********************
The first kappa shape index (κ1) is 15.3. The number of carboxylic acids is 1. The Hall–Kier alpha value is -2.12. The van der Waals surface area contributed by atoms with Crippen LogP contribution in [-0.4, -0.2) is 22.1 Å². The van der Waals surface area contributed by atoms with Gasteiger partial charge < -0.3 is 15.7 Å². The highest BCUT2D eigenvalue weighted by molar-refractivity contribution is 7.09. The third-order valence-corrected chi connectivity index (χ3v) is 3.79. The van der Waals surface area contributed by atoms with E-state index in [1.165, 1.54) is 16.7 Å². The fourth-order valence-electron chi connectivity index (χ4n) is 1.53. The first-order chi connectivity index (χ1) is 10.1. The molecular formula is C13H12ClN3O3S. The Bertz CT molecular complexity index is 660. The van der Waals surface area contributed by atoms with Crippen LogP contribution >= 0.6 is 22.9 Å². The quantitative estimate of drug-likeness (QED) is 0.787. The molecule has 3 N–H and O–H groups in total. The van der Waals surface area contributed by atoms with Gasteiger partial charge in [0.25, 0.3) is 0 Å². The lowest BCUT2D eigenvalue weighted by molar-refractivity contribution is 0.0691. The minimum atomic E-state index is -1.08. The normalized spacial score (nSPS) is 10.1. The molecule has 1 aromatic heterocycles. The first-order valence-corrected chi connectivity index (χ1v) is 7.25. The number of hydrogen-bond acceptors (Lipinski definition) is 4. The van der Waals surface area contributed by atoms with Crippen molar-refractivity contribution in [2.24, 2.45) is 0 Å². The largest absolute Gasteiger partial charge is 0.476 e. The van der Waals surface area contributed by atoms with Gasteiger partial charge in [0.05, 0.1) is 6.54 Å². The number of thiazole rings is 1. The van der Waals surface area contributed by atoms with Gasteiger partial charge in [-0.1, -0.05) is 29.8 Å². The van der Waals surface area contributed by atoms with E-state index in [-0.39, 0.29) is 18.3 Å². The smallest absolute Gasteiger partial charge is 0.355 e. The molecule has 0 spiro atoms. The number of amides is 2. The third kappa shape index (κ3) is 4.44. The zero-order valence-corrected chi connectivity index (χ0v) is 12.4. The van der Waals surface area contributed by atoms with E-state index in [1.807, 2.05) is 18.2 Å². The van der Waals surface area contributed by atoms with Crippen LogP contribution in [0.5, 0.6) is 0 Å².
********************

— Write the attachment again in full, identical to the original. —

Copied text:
The first kappa shape index (κ1) is 15.3. The number of carboxylic acids is 1. The Hall–Kier alpha value is -2.12. The van der Waals surface area contributed by atoms with Crippen LogP contribution in [-0.4, -0.2) is 22.1 Å². The van der Waals surface area contributed by atoms with Gasteiger partial charge < -0.3 is 15.7 Å². The highest BCUT2D eigenvalue weighted by molar-refractivity contribution is 7.09. The third-order valence-corrected chi connectivity index (χ3v) is 3.79. The van der Waals surface area contributed by atoms with E-state index in [1.165, 1.54) is 16.7 Å². The fourth-order valence-electron chi connectivity index (χ4n) is 1.53. The first-order chi connectivity index (χ1) is 10.1. The molecular formula is C13H12ClN3O3S. The Bertz CT molecular complexity index is 660. The van der Waals surface area contributed by atoms with Crippen LogP contribution >= 0.6 is 22.9 Å². The quantitative estimate of drug-likeness (QED) is 0.787. The molecule has 3 N–H and O–H groups in total. The van der Waals surface area contributed by atoms with Gasteiger partial charge in [0.25, 0.3) is 0 Å². The lowest BCUT2D eigenvalue weighted by molar-refractivity contribution is 0.0691. The minimum atomic E-state index is -1.08. The normalized spacial score (nSPS) is 10.1. The molecule has 1 aromatic heterocycles. The first-order valence-corrected chi connectivity index (χ1v) is 7.25. The number of hydrogen-bond acceptors (Lipinski definition) is 4. The van der Waals surface area contributed by atoms with Crippen molar-refractivity contribution in [2.24, 2.45) is 0 Å². The largest absolute Gasteiger partial charge is 0.476 e. The van der Waals surface area contributed by atoms with Gasteiger partial charge in [0.05, 0.1) is 6.54 Å². The number of thiazole rings is 1. The van der Waals surface area contributed by atoms with Gasteiger partial charge in [-0.1, -0.05) is 29.8 Å². The van der Waals surface area contributed by atoms with E-state index in [-0.39, 0.29) is 18.3 Å². The smallest absolute Gasteiger partial charge is 0.355 e. The molecule has 0 spiro atoms. The number of amides is 2. The third kappa shape index (κ3) is 4.44. The zero-order valence-corrected chi connectivity index (χ0v) is 12.4. The van der Waals surface area contributed by atoms with E-state index in [1.807, 2.05) is 18.2 Å². The van der Waals surface area contributed by atoms with Crippen LogP contribution in [0.5, 0.6) is 0 Å².